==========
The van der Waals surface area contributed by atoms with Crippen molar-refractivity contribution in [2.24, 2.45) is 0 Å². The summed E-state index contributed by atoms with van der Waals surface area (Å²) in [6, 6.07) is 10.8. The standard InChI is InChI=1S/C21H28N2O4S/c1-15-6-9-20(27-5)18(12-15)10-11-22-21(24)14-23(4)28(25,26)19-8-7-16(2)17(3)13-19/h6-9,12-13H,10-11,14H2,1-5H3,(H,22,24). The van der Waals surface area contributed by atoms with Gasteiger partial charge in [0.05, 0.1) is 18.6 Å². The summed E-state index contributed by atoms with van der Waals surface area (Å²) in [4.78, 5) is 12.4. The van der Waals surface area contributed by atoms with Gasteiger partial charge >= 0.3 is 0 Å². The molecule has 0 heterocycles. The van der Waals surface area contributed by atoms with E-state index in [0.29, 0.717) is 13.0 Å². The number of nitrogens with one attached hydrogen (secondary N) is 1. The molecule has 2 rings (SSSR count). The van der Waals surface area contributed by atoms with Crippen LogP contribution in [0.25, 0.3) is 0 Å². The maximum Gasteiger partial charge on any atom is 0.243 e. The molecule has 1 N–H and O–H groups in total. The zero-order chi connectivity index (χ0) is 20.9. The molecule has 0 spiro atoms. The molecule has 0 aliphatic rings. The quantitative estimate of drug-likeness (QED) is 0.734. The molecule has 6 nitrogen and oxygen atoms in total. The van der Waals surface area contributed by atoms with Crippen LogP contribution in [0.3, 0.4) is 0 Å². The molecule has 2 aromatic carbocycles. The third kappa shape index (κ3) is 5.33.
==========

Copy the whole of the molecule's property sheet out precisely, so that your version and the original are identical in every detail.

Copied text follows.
The van der Waals surface area contributed by atoms with Crippen molar-refractivity contribution in [2.24, 2.45) is 0 Å². The summed E-state index contributed by atoms with van der Waals surface area (Å²) in [6, 6.07) is 10.8. The standard InChI is InChI=1S/C21H28N2O4S/c1-15-6-9-20(27-5)18(12-15)10-11-22-21(24)14-23(4)28(25,26)19-8-7-16(2)17(3)13-19/h6-9,12-13H,10-11,14H2,1-5H3,(H,22,24). The van der Waals surface area contributed by atoms with Gasteiger partial charge in [0.05, 0.1) is 18.6 Å². The summed E-state index contributed by atoms with van der Waals surface area (Å²) in [4.78, 5) is 12.4. The van der Waals surface area contributed by atoms with Gasteiger partial charge >= 0.3 is 0 Å². The molecule has 0 heterocycles. The van der Waals surface area contributed by atoms with E-state index in [0.29, 0.717) is 13.0 Å². The number of nitrogens with one attached hydrogen (secondary N) is 1. The molecule has 2 rings (SSSR count). The van der Waals surface area contributed by atoms with Crippen LogP contribution in [0.25, 0.3) is 0 Å². The maximum Gasteiger partial charge on any atom is 0.243 e. The molecule has 1 N–H and O–H groups in total. The zero-order chi connectivity index (χ0) is 20.9. The molecule has 0 spiro atoms. The molecule has 0 aliphatic rings. The quantitative estimate of drug-likeness (QED) is 0.734. The molecule has 6 nitrogen and oxygen atoms in total. The van der Waals surface area contributed by atoms with Crippen LogP contribution in [0.3, 0.4) is 0 Å². The molecule has 2 aromatic carbocycles. The third kappa shape index (κ3) is 5.33.